Potato (Solanum tuberosum L.) stem canker caused by Rhizoctonia solani occurs in potato-growing regions all over the world and can result in severe losses in crop yield and quality. In late July 2011, potato subterraneous stems with stem cankers composed of brownish, sunken lesions were observed at 15% incidence in seven sites in Jilin Province, northeast China. Samples were collected, and stem pieces (each 5 mm long) taken from the margins of the healthy and diseased tissues were surface-disinfested with 0.5% NaOCl for 2 min, rinsed with sterilized water, dried, then placed on potato dextrose agar at 25°C in the dark. Three (designated JL-3, JL-5-1, and JL-6) of seven Rhizoctonia isolates that developed from single hyphal tip transfers were identified preliminarily as binucleate Rhizoctonia (BNR) isolates (teleomorph Ceratobasidium Rogers). The colonies were white or light gray with fluffy aerial hyphae and no sclerotia after 14 days in culture. Hyphal cells were binucleate when stained with 4′-6-diamidino-2-phenylindole. Average hyphal diameters (mean ± standard deviation) of isolates JL-3, JL-5-1, and JL-6 were 4.8 ± 0.5 μm (range 4.1 to 5.6 μm), 4.4 ± 0.4 μm (range 3.9 to 5.2 μm), and 4.5 ± 0.3 μm (range 4.0 to 5.0 μm), respectively. The internal transcribed spacer (ITS) region of ribosomal DNA was amplified from genomic DNA with primers ITS1 and ITS4 and sequenced. BLASTn analysis indicated that the resulting sequences (GenBank Accession Nos. JX885459, JX885460, and JX885461 for JL-3, JL-5-1, and JL-6, respectively) were 100% identical to that of a Ceratobasidium sp. AG-A isolate CHR08-10 (HQ270171). So the three isolates were identified as BNR AG-A based on morphological and molecular characteristics. To determine pathogenicity of the BNR isolates, potato seed tubers (cv. Favorita), each with 3- to 5-mm-long sprouts, were inoculated with wheat seeds (sterilized by autoclaving twice at 121°C for 1 h with a 24-h interval between autoclavings) colonized with each isolate (1). One sprouted potato tuber was planted in a plastic pot with a single colonized wheat seed placed 10 mm above the uppermost sprout tip in a sand/sawdust mixture (1:2 v/v). Plants were incubated in a glasshouse at 25 to 27°C, and assessed after 21 days. The test was performed on 20 plants/isolate and the experiment was repeated. The incidence of plants inoculated with JL-3, JL-5-1, and JL-6 that developed stem canker symptoms averaged 11.1, 23.5, and 28.6%, respectively, whereas all control plants inoculated with sterilized wheat seeds remained asymptomatic. Rhizoctonia spp. were not reisolated from the control plants, whereas BNR isolates were reisolated consistently from symptomatic stems of the inoculated plants, and the identity confirmed by morphological and molecular characteristics as described above, fulfilling Koch's postulates. BNR AG-A has been reported to be pathogenic on soybean (Glycine max), pea (Pisum sativum), snap bean (Phaseolus vulgaris), and pak choi (Brassica chinensis) in China (4). Isolates of R. solani AG-3 are most often associated with potato stem canker (2), although unidentified BNR isolates were reported to cause mild symptoms on potato sprouts in Finland (1), and small lesions on potato roots and stems in the United Kingdom (3). To our knowledge, this is the first report of BNR AG-A causing potato stem canker in Jilin Province, one of the main potato-producing areas of China.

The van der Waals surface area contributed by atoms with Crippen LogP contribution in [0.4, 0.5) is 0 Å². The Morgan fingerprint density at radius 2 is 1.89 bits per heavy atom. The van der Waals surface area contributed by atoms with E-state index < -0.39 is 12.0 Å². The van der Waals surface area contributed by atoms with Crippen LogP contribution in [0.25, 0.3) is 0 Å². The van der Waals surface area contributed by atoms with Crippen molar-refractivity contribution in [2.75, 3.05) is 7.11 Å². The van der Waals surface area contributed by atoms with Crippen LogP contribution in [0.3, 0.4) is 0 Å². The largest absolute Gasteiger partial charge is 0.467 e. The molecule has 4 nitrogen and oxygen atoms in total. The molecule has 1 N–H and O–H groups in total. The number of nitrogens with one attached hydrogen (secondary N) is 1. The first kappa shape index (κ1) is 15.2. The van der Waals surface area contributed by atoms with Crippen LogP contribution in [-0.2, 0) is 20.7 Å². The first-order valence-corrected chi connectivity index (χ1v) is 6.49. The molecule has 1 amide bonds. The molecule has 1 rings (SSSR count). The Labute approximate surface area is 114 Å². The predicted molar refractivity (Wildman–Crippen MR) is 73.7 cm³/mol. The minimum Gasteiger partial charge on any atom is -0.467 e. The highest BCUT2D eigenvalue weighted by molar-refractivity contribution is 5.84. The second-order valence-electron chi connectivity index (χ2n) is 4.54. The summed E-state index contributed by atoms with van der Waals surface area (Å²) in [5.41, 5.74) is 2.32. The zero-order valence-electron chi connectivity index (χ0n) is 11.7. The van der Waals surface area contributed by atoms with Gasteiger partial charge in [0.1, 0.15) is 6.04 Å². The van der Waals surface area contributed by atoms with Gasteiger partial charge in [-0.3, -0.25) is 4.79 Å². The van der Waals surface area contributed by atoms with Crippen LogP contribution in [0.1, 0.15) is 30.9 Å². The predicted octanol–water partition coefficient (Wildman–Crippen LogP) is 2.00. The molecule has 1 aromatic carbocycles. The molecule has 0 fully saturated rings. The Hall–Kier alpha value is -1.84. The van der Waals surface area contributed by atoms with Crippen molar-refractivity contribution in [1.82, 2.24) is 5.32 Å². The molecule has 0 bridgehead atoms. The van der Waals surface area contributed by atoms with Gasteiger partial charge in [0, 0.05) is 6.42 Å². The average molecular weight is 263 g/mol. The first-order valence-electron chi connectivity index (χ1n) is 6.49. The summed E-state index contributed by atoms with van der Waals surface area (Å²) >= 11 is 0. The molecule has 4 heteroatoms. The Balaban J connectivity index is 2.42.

References: (1) M. J. Lehtonen et al. Plant Pathol. 57:141, 2008. (2) L. Tsror. J. Phytopatology 158:649, 2010. (3) J. W. Woodhall et al. New Dis. Rep. 23:31, 2011. (4) G. H. Yang et al. J. Phytopathology 153:333, 2005.